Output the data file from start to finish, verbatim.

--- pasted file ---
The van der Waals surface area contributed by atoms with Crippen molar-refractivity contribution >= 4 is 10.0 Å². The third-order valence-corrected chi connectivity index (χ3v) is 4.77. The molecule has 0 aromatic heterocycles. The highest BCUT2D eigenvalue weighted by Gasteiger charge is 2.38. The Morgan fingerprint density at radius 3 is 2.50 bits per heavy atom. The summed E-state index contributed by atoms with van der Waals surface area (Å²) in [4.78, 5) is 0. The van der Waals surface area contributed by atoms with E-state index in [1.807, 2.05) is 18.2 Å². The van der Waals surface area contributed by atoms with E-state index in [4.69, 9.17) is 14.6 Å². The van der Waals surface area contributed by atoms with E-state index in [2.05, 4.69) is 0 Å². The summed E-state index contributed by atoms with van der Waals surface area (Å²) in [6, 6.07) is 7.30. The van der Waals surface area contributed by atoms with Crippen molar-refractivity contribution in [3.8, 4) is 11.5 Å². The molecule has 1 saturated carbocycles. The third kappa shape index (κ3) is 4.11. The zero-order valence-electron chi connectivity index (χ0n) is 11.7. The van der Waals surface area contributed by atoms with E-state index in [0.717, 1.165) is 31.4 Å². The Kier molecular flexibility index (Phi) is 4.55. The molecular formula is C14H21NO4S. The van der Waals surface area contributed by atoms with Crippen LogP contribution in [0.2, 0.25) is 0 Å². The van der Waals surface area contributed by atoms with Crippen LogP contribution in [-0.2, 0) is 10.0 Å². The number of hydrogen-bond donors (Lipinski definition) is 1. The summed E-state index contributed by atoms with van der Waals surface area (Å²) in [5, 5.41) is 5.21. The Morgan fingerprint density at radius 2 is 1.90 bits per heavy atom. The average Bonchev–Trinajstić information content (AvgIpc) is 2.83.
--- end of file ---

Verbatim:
The van der Waals surface area contributed by atoms with Crippen molar-refractivity contribution >= 4 is 10.0 Å². The third-order valence-corrected chi connectivity index (χ3v) is 4.77. The molecule has 0 aromatic heterocycles. The highest BCUT2D eigenvalue weighted by Gasteiger charge is 2.38. The Morgan fingerprint density at radius 3 is 2.50 bits per heavy atom. The summed E-state index contributed by atoms with van der Waals surface area (Å²) in [4.78, 5) is 0. The van der Waals surface area contributed by atoms with E-state index in [1.807, 2.05) is 18.2 Å². The van der Waals surface area contributed by atoms with E-state index in [4.69, 9.17) is 14.6 Å². The van der Waals surface area contributed by atoms with E-state index in [2.05, 4.69) is 0 Å². The summed E-state index contributed by atoms with van der Waals surface area (Å²) in [6, 6.07) is 7.30. The van der Waals surface area contributed by atoms with Crippen molar-refractivity contribution in [3.8, 4) is 11.5 Å². The molecule has 1 saturated carbocycles. The third kappa shape index (κ3) is 4.11. The zero-order valence-electron chi connectivity index (χ0n) is 11.7. The van der Waals surface area contributed by atoms with E-state index in [0.717, 1.165) is 31.4 Å². The Kier molecular flexibility index (Phi) is 4.55. The molecular formula is C14H21NO4S. The van der Waals surface area contributed by atoms with Crippen LogP contribution in [0.2, 0.25) is 0 Å². The van der Waals surface area contributed by atoms with Crippen LogP contribution in [-0.2, 0) is 10.0 Å². The number of hydrogen-bond donors (Lipinski definition) is 1. The summed E-state index contributed by atoms with van der Waals surface area (Å²) in [5, 5.41) is 5.21. The Morgan fingerprint density at radius 2 is 1.90 bits per heavy atom. The average Bonchev–Trinajstić information content (AvgIpc) is 2.83.